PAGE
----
Recently The Chronicle of Higher Education included a chart based on data from the NCES’s recently released “Condition of Education, 2011” that raises some questions for those who are interested in the differentiation of educational product by sector.
The chart shows the amount spent per student on instruction, research and public service, and services and academic support. Part of the chart shows that “For-profit institutions spend far less on instruction than do other four-year colleges, and they spend almost nothing on research.” What caught my eye, though, was the contrast between four-year publics and four-year private nonprofits, both in the amount spent per student on instruction and the amount spent per student on services and academic support. It also offers an interesting lesson in interpreting data.
Let’s take the first statistic. Private nonprofits spend 62 percent more than public colleges and universities to teach a student. It’s tempting to conclude that private nonprofits invest more to teach a student than four-year publics and then to infer that students at private nonprofits get “more” for their investment than students at publics.
However, I suspect that some portion of the “extra” money spent per student at private nonprofits can be explained by dividing the total fixed costs of providing a bachelor’s degree by the number of students at the school. No matter how many students any school enrolls, public or private, there are certain costs that have to be borne.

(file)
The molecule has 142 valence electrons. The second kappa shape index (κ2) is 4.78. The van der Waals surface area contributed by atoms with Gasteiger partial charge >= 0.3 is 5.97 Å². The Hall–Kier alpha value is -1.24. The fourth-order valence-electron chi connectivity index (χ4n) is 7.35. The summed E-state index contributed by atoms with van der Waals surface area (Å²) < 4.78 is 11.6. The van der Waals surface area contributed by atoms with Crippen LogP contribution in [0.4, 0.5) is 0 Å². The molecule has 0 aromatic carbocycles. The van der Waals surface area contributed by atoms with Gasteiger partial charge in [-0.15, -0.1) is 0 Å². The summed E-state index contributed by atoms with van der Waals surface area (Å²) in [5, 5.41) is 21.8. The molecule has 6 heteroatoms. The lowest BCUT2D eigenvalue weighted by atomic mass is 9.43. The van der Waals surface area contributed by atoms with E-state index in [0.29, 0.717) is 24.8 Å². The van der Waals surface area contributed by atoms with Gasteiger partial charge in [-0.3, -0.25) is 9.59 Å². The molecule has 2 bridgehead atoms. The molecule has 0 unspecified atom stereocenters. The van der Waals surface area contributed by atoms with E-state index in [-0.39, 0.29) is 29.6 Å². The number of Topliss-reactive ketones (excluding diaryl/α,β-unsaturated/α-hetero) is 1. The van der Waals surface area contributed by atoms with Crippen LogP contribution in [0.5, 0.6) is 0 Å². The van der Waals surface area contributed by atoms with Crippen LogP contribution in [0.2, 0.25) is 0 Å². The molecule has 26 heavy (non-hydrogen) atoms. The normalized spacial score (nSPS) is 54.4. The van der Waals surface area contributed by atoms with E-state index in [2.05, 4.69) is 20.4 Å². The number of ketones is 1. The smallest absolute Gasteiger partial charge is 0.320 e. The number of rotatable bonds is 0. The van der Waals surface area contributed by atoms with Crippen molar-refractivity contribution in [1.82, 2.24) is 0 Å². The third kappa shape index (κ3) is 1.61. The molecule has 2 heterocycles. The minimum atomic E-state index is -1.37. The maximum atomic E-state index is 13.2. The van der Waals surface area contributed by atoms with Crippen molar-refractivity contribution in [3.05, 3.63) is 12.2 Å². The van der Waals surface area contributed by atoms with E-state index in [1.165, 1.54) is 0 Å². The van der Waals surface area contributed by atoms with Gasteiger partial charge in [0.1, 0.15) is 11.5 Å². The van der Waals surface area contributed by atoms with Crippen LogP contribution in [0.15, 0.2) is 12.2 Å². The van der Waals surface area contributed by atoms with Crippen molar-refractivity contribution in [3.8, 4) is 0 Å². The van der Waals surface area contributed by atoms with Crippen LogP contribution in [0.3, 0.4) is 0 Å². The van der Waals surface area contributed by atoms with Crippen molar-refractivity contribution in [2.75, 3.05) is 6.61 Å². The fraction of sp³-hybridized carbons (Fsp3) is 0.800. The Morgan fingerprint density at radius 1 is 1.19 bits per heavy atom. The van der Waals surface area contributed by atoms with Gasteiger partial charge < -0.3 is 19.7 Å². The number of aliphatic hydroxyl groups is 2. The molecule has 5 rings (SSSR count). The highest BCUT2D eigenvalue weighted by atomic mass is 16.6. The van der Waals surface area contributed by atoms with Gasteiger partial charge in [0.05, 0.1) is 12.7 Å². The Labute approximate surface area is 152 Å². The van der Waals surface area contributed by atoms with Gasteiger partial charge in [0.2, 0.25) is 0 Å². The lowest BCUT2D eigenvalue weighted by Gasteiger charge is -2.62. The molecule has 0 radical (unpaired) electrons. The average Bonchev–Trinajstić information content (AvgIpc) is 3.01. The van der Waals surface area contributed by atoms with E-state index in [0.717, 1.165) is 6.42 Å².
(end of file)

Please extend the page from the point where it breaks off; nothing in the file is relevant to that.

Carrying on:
For instance, producing one bachelor’s degree requires a minimum number of faculty and academic disciplines. Since public institutions have larger enrollments than private nonprofits, it seems certain that at least some of the difference in spending on instruction between the two sectors is due to the efficiency of spreading the same amount of fixed costs over a larger number of students at the publics.
One can make the same argument about the services and academic support spending. No matter how many students a school enrolls, there will be at least one registrar, one director of financial aid, one dean of admissions, etc. In addition, spending in this area includes residential living and associated student services for students who live on campus. If four-year publics have a smaller portion of their undergraduate students living on campus than private nonprofits do, then the spending in these areas when averaged over all students enrolled will make it seem like private nonprofits are less efficient than publics.
So do private students get more for their tuition dollar, or are public institutions more efficient in spreading their educational investment around? As you can see, despite the information provided by the Chronicle, we don’t really have a clear answer.
I love data as much as the next person—some of my colleagues would say I love data more than most people. But data like those presented in this article remind me that data almost always raise more questions than they answer. This case also illustrates why, whenever you conduct any kind of research on your students, campus, or market, you have to be very careful to not jump to conclusions and be thorough enough to explore all of the possible interpretations.
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